Vampires of Detroit
In the latter half of the 19th century, Victoria Morland was a normal young woman. The youngest daughter of affluent parents, she was nearing the age of 30 without marrying—an early engagement had been broken by her fiance’s parents requiring that he marry another. Time had eased the pain, and life was slow and pleasant until the fire<!—NATION ATTACKED—>.
She never knew whether it was accident or arson, but Brother Job certainly saw an opportunity in it. He approached her as she stood numb with horror before her smoldering family home, and gently led her away through a crowd of neighbors and officials, diverting any who might try to stop them with a single word. Brother Job, she would later learn, was more fully known as Job-raked-out-of-the-ashes, a Malkovian on the outskirts of the Ordo Dracul. But he did not at first allow her any contact with the other Kindred, nor indeed tell her that any existed.
After the Embrace, Victoria was completely isolated in her Sire’s dark, empty mansion for many weeks, terrified and frantic and not understanding what had happened to her. Nothing of the transformation she had undergone was explained—only the rules she was to live by. She was Chosen now. She was no longer of the world, and must forsake all its vanities. She would never again look in a mirror or taste of gluttony; she would never again have earthly possessions. She would never have family. All things would be as new. He began to teach her his disciplines, forcing her to train. He brought her live rats to eat, again explaining nothing, and smiled with satisfaction as, after a few nights, she was finally hungry enough to seize the little creatures and drain them dry.
After a month or two, Job-raked-out-of-the-ashes decided that Victoria was ready and brought her, still disoriented and miserable, to Elysium. Here he smugly presented his new fledgling to the Prince, but if he had expected congratulations or praise, he was sorely disappointed. The Prince’s outrage at his presumption in siring without permission, to say nothing of willfully parading the Childe before the populace, knew no bounds. The obnoxious old fool had been making himself annoying long enough—it ended now. Brother Job was executed on the spot with barely enough time for a shocked protest, crumbling to ash before his bewildered protégée’s eyes. Turning next to the madman’s illicit spawn, the Prince was on the point of ordering her put down as well when one of his advisers interceded. Brother Job had been, if not exactly respected, an acknowledged potentate among the Dragons—had he been teaching this neonate any of his skills? When Victoria falteringly demonstrated what she had learned, little though it was, those observers among the Ordo Dracul offered to take her in and continue her upbringing. Impatient for the mess to be over and done, the Prince acquiesced. Once again, she was led away.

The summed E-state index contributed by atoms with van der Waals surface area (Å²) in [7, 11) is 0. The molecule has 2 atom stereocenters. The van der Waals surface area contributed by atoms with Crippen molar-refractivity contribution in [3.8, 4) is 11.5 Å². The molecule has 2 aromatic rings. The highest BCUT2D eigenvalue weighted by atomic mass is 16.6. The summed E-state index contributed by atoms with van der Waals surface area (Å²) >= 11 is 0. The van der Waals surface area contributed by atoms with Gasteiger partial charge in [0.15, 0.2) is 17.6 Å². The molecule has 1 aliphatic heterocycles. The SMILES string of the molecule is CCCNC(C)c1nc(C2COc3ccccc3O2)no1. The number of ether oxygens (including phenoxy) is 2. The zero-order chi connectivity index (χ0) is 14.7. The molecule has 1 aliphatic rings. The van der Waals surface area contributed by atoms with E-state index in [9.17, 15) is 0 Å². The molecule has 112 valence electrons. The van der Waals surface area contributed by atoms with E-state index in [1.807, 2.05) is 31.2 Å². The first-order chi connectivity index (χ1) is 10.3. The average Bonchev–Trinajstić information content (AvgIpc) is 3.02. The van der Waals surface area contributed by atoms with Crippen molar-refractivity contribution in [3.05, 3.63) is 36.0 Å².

That was nearly a hundred and fifty years ago. Victoria has proven something of a disappointment to everyone, although not enough to have attracted any renewed attention to herself—rather the opposite, in fact. Although her new teachers could fill the gaps Brother Job had left in her education as regarded the Requiem, they could not undo her revulsion for the society she now found herself in, and they could not interest her in continuing to study the Coils of the Dragon. For the most part, they have long since thrown up their hands and left her alone, which suits her fine. The Order have some right ideas about improvement and change, she thinks, but overall they’ve missed the point, and badly. Nominally, she remains one of their number, but she pursues her own interests now.
Though her temperament and beliefs may be quite different from her Sire’s, she cannot help being of his bloodline. She has a treacherous and unsteady mind of late, and relies heavily on touchstones to keep herself grounded—especially her collection. In a shabby little house in what was once the suburbs, Victoria keeps shelf upon shelf of knickknacks, neatly organized according to a system only she understands—a ring here, a glove there, a wallet, a hearing aid, a prosthetic leg—all odds and ends lifted from the humans she now dispassionately feeds on. She has not, after all, deprived herself of earthly possessions. She tried, at first, but after a while she couldn’t help herself. She wanted to take these things from them, these things that were once hers, these things they still seemed to care about so much. It’s too late to stop now. Sometimes she worries about it, thinking of Brother Job. But she never wanted to be Chosen in the first place, did she? She never asked to be ejected from the world. So maybe, if she atones for each demonic blood-feast by taking something purely material, purely mortal, things will balance out. Maybe if she surrounds herself with fetishes, their magic will start to work on her again. Maybe they can’t take her away if she doesn’t go.